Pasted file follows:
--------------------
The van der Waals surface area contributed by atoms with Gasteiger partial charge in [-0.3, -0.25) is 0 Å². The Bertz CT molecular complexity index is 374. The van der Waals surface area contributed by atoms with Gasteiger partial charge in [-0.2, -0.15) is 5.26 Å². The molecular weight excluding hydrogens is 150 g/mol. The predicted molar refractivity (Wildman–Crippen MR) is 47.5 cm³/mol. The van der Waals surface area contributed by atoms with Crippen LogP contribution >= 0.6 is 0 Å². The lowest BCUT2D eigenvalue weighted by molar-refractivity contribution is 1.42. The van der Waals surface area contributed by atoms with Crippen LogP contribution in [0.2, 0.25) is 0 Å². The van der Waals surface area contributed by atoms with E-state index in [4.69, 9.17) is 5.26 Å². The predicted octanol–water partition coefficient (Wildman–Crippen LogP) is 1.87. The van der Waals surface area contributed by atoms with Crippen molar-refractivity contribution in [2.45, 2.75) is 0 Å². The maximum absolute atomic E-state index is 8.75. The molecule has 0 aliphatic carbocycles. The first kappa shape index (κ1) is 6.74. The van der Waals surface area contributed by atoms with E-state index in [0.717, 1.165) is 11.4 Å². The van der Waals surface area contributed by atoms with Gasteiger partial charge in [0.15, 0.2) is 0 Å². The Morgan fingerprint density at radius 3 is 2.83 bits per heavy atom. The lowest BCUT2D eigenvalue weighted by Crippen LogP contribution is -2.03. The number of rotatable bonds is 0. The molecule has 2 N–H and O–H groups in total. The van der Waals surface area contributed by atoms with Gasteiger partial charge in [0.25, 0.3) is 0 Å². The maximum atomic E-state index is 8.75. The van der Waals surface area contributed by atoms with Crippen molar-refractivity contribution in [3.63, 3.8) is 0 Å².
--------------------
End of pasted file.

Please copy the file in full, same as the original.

The van der Waals surface area contributed by atoms with Gasteiger partial charge in [-0.3, -0.25) is 0 Å². The Bertz CT molecular complexity index is 374. The van der Waals surface area contributed by atoms with Gasteiger partial charge in [-0.2, -0.15) is 5.26 Å². The molecular weight excluding hydrogens is 150 g/mol. The predicted molar refractivity (Wildman–Crippen MR) is 47.5 cm³/mol. The van der Waals surface area contributed by atoms with Crippen LogP contribution >= 0.6 is 0 Å². The lowest BCUT2D eigenvalue weighted by molar-refractivity contribution is 1.42. The van der Waals surface area contributed by atoms with Crippen LogP contribution in [0.2, 0.25) is 0 Å². The van der Waals surface area contributed by atoms with E-state index in [4.69, 9.17) is 5.26 Å². The predicted octanol–water partition coefficient (Wildman–Crippen LogP) is 1.87. The van der Waals surface area contributed by atoms with Crippen molar-refractivity contribution in [2.45, 2.75) is 0 Å². The maximum absolute atomic E-state index is 8.75. The molecule has 0 aliphatic carbocycles. The first kappa shape index (κ1) is 6.74. The van der Waals surface area contributed by atoms with E-state index in [0.717, 1.165) is 11.4 Å². The van der Waals surface area contributed by atoms with Gasteiger partial charge in [0.15, 0.2) is 0 Å². The Morgan fingerprint density at radius 3 is 2.83 bits per heavy atom. The lowest BCUT2D eigenvalue weighted by Crippen LogP contribution is -2.03. The number of rotatable bonds is 0. The molecule has 2 N–H and O–H groups in total. The van der Waals surface area contributed by atoms with Gasteiger partial charge in [0.25, 0.3) is 0 Å². The maximum atomic E-state index is 8.75. The van der Waals surface area contributed by atoms with Crippen molar-refractivity contribution in [3.63, 3.8) is 0 Å².